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Image Size Affect Battery Life?

Gerald from MN writes:

Is there any difference in a DSLR (digital single lens reflex) camera’s battery storage capacity between a large image size selection vs. a small image size selection? Can I expect to take more pictures on a battery using a Large size image selection versus a Small image size selection?


The simple answer to your question is no, image size does not affect battery life significantly.  The image sensor needs to be activated fully to record an image, then the processor needs to activate to downsample the image, so there is roughly the same energy usage versus writing a larger non-compressed image. So what can you do to save battery then? Here are some suggestions starting with the most power savings.

Use The Optical Viewfinder: If your camera has an optical viewfinder and a LCD screen to frame photos, use the optical viewfinder. Since the viewfinder uses a mirror to display the image from the lens and not the image sensor, you won’t be using power for the sensor or LCD display.

Turn Off Automatic LCD Review: This is the setting in your camera which automatically displays the image you just took on the LCD screen. The LCD screen is the most power hungry portion of a camera, so turning off automatic image review will save a lot of power.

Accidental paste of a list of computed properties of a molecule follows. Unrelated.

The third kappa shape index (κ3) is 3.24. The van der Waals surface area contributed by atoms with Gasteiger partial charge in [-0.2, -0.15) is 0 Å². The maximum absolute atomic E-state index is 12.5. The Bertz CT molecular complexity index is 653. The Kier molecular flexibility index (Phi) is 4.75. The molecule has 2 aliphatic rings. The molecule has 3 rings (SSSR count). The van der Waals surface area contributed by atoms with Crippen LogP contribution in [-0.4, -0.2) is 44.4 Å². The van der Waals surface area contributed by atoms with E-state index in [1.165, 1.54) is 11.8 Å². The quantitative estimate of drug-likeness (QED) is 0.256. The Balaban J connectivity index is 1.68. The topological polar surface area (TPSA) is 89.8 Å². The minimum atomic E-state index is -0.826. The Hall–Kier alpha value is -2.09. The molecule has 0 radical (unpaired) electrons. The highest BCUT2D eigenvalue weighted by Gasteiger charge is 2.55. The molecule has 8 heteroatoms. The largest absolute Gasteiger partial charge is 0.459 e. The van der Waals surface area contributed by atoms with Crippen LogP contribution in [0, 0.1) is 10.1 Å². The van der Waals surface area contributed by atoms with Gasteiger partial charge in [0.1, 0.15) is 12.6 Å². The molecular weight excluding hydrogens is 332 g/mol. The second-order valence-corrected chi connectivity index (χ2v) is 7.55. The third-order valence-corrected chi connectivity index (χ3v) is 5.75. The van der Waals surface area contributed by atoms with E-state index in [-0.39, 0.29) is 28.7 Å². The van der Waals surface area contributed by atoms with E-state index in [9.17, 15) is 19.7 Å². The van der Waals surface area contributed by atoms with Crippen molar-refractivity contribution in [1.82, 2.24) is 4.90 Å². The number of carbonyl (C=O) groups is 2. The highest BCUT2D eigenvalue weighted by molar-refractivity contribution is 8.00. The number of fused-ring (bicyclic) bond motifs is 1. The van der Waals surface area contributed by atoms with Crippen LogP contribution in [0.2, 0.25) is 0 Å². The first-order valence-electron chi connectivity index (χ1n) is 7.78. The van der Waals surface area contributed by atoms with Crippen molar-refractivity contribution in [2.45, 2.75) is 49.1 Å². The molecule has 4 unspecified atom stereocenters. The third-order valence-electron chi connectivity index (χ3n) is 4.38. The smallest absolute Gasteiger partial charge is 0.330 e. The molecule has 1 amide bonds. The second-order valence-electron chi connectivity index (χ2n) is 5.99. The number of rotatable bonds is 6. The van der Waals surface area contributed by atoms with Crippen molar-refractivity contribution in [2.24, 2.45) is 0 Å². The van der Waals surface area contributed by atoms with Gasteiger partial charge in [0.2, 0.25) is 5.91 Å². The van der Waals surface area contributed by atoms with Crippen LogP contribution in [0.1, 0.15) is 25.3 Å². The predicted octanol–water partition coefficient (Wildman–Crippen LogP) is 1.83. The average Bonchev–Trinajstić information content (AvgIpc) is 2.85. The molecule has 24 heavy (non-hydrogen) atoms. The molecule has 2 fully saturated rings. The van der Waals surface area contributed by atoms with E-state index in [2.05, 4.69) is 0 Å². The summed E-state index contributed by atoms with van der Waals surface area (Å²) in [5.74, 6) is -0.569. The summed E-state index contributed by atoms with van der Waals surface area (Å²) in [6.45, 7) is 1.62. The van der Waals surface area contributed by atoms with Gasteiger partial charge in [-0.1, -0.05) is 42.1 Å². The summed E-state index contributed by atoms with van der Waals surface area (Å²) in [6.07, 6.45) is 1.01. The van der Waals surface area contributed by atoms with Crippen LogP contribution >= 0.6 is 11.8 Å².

Turn Off Continuous Autofocus: Continuous autofocus is a great option for shooting sports, but in other situations the constant adjustment and activation of the focus motors will wear your battery down. Most cameras support focusing by half-pressing the shutter button; if you need to refocus just release the shutter button and half-press it again.

Turn Down Meter Timeout: The metering system evaluates the lighting conditions to correctly set the exposure uses battery to measure the scene and lighting. Turning down the duration of the meter can save battery life.

Buy A Backup Battery: Okay, this one isn’t really battery savings, but it’s a good idea. Even if your camera has a very long battery life, it’s always a good idea to have a backup. You don’t want to be somewhere and realize you forgot to charge your battery or have battery failure. You could end up coming home without any photos at all.